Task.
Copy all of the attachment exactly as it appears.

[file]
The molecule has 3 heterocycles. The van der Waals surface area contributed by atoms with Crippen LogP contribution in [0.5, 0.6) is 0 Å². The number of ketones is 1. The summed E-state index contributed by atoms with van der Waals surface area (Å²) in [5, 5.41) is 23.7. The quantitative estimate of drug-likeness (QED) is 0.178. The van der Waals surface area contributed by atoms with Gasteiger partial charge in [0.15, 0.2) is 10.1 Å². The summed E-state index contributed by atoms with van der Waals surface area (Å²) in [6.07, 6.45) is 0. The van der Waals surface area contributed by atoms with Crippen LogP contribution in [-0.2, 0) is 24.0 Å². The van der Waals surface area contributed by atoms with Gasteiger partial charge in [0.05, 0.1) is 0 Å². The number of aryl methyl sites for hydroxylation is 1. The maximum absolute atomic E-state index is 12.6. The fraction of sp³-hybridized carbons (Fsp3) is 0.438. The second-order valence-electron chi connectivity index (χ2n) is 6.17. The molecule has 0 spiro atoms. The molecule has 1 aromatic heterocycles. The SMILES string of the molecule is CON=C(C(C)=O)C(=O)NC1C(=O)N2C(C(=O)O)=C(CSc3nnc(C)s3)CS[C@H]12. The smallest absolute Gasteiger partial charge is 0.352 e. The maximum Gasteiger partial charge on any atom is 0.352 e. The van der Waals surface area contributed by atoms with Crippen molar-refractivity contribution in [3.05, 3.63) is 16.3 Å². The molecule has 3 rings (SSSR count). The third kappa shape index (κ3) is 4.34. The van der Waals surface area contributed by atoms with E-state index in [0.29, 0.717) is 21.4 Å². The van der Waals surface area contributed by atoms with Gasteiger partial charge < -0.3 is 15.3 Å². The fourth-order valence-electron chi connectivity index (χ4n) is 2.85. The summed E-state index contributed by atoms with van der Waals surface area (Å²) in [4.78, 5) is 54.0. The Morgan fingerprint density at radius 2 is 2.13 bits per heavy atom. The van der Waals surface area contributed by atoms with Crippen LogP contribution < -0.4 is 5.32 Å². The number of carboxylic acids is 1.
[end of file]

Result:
The molecule has 3 heterocycles. The van der Waals surface area contributed by atoms with Crippen LogP contribution in [0.5, 0.6) is 0 Å². The number of ketones is 1. The summed E-state index contributed by atoms with van der Waals surface area (Å²) in [5, 5.41) is 23.7. The quantitative estimate of drug-likeness (QED) is 0.178. The van der Waals surface area contributed by atoms with Gasteiger partial charge in [0.15, 0.2) is 10.1 Å². The summed E-state index contributed by atoms with van der Waals surface area (Å²) in [6.07, 6.45) is 0. The van der Waals surface area contributed by atoms with Crippen LogP contribution in [-0.2, 0) is 24.0 Å². The van der Waals surface area contributed by atoms with Gasteiger partial charge in [0.05, 0.1) is 0 Å². The number of aryl methyl sites for hydroxylation is 1. The maximum absolute atomic E-state index is 12.6. The fraction of sp³-hybridized carbons (Fsp3) is 0.438. The second-order valence-electron chi connectivity index (χ2n) is 6.17. The molecule has 0 spiro atoms. The molecule has 1 aromatic heterocycles. The SMILES string of the molecule is CON=C(C(C)=O)C(=O)NC1C(=O)N2C(C(=O)O)=C(CSc3nnc(C)s3)CS[C@H]12. The smallest absolute Gasteiger partial charge is 0.352 e. The maximum Gasteiger partial charge on any atom is 0.352 e. The van der Waals surface area contributed by atoms with Crippen molar-refractivity contribution in [3.05, 3.63) is 16.3 Å². The molecule has 3 rings (SSSR count). The third kappa shape index (κ3) is 4.34. The van der Waals surface area contributed by atoms with E-state index in [0.29, 0.717) is 21.4 Å². The van der Waals surface area contributed by atoms with Gasteiger partial charge < -0.3 is 15.3 Å². The fourth-order valence-electron chi connectivity index (χ4n) is 2.85. The summed E-state index contributed by atoms with van der Waals surface area (Å²) in [4.78, 5) is 54.0. The Morgan fingerprint density at radius 2 is 2.13 bits per heavy atom. The van der Waals surface area contributed by atoms with Crippen LogP contribution < -0.4 is 5.32 Å². The number of carboxylic acids is 1.